Church of San Lorenzo, Turin

Real Chiesa di San Lorenzo
Chiesa di San Lorenzo

San Lorenzo, Turin
Country Italy
Denomination Catholic
Architect(s) Guarino Guarini
Style Baroque
Diocese Roman Catholic Archdiocese of Turin

The Royal Church of San Lorenzo is a Baroque-style church in Turin, adjacent to the Royal Palace of Turin. The present church was designed and built by Guarino Guarini during 1668-1687.

Interior view of cupola.


The Duke Emmanuel Philibert, Duke of Savoy was one of the leaders of the Habsburg armies of his cousin Phillip II of Spain; they decisively defeated the French armies in the Battle of Saint-Quentin in Northern France on August 10, 1557. The battle took place on the day of St Lawrence (San Lorenzo), and helped to shape the outcome of the Treaty of Cateau-Cambrésis; in which, the Savoy, including Turin, was returned to the rule of the mercenary Duke. This saint’s day for this battle also gave name and shape to Phillip’s palace of El Escorial. Emmanuel Philibert on his return to Turin in 1562, renovated the old ducal chapel of Santa Maria ad Presepae (still present near the entrance), and created this church dedicated St. Lawrence. Construction of the church we see today began in 1634.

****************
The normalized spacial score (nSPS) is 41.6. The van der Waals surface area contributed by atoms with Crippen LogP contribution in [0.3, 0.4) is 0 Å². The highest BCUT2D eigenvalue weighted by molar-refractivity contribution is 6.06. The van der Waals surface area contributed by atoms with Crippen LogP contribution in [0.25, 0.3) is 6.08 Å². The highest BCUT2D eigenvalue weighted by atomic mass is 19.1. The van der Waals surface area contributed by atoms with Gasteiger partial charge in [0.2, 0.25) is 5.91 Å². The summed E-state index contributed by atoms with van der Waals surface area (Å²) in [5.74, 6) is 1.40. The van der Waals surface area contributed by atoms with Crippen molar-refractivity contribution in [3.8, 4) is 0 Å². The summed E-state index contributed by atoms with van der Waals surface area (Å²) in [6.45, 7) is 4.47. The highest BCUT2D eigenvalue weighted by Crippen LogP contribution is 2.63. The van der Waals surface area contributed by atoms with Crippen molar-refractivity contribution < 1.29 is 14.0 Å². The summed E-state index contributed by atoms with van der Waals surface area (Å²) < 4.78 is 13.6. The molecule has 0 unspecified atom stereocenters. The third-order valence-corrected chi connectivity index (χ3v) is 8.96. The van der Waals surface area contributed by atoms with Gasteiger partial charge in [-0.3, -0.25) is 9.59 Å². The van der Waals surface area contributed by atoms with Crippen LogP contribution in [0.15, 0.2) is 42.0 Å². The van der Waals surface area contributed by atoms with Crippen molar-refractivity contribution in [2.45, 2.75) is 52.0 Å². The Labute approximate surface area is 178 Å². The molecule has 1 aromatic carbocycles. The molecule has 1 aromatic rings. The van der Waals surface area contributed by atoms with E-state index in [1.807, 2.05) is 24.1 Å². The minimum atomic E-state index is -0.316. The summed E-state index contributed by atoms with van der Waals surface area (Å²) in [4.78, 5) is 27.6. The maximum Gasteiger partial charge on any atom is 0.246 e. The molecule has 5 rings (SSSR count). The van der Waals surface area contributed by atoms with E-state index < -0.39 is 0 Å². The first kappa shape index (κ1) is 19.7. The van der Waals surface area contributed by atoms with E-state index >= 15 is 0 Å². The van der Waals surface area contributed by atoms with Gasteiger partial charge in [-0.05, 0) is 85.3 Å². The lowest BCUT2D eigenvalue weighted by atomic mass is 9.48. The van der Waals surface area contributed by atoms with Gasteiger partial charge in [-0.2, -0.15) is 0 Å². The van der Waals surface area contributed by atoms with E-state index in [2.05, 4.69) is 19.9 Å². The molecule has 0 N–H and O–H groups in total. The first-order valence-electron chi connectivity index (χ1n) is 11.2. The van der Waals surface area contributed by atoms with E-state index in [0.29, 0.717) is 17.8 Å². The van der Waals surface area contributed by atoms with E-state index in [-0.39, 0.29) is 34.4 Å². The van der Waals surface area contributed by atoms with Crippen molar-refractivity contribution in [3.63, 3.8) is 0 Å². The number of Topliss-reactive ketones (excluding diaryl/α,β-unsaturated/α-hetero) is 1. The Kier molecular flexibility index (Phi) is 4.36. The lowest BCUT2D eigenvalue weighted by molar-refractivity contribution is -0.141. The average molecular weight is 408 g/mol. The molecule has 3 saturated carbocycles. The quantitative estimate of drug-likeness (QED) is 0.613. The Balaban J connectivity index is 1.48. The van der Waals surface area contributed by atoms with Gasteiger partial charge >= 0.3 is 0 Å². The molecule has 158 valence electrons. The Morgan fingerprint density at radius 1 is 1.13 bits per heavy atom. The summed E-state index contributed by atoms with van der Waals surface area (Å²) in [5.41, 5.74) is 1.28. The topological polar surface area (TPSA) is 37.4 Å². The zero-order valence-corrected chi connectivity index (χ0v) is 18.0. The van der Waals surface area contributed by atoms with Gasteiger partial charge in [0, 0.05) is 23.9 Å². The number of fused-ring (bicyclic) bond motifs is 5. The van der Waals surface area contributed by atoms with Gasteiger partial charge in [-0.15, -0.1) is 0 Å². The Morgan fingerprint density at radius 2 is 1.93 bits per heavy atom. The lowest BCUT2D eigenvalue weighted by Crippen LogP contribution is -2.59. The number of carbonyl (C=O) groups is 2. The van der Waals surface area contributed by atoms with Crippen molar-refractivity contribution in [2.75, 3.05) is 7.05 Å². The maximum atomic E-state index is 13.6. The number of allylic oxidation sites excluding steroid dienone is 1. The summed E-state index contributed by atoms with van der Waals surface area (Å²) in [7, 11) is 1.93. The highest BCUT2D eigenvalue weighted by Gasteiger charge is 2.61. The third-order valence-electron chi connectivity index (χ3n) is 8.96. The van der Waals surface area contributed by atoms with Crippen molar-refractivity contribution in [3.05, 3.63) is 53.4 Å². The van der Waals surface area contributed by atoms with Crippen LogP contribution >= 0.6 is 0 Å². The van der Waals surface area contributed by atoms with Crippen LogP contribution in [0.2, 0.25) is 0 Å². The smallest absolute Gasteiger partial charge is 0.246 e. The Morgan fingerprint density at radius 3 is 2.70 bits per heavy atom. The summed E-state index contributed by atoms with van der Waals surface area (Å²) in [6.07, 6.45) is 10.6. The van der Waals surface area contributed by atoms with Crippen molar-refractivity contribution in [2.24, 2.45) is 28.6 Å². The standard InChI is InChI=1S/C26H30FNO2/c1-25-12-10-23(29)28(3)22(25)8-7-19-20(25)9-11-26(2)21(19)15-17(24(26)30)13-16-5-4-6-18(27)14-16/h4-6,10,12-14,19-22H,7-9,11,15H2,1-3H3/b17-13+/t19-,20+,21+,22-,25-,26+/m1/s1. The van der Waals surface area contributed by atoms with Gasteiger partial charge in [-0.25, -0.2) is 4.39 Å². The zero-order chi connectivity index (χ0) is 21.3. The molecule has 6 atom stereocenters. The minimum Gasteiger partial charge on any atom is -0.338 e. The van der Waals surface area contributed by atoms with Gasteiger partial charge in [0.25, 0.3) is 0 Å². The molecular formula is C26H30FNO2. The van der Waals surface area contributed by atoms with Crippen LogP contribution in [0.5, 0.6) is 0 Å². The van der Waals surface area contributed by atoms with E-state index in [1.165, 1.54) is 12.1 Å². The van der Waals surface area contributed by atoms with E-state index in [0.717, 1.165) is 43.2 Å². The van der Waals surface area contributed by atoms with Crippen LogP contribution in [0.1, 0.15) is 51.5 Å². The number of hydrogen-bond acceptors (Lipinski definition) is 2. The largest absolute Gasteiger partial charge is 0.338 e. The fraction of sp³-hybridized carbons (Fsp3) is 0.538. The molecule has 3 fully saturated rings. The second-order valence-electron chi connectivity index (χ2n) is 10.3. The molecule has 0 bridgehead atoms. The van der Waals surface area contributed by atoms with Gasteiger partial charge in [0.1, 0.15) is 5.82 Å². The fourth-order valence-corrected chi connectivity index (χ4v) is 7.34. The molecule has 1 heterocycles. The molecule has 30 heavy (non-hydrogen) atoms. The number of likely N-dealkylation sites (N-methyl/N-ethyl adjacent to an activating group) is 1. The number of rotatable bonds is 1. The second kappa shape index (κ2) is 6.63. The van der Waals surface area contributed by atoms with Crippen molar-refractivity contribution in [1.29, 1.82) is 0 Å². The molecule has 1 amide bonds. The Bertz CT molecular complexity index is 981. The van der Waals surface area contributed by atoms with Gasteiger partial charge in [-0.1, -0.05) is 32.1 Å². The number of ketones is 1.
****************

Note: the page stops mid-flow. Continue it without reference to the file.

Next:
The architect Guarino Guarini was a great innovator in Baroque principles first developed by the great Roman Baroque architect Francesco Borromini, in particular the play with optical effects and organic "deconstruction" of the classical orders and principles of column and entablature. However, in San Lorenzo Guarini took these further.[1] The ground plan is a kind of square which becomes an octagon at the level of the entablatures above the columns only to change again to become a Greek cross at the level of the pendentives of the vaults. Again, the base of the dome is circular in plan yet the lantern above it octagonal. The dome itself is supported by eight ribs forming a lattice similar to those found in mosques and Romanesque churches in Spain. To this superposition of - by the standards of convention - contradictory central plans is added an elliptical choir. The high altar, separated from the nave by a convex and concave archway receives natural light from a hdden dome, devices drawn from the other key Roman Baroque architect Gian Lorenzo Bernini.


  1. Henri Stierlin (ed), Baroque. Architecture of the World, Taschen, Lausanne, 1964.

External links

Coordinates: 45°04′20″N 7°41′09″E / 45.07222°N 7.68583°E / 45.07222; 7.68583

This article is issued from Wikipedia - version of the 10/27/2016. The text is available under the Creative Commons Attribution/Share Alike but additional terms may apply for the media files.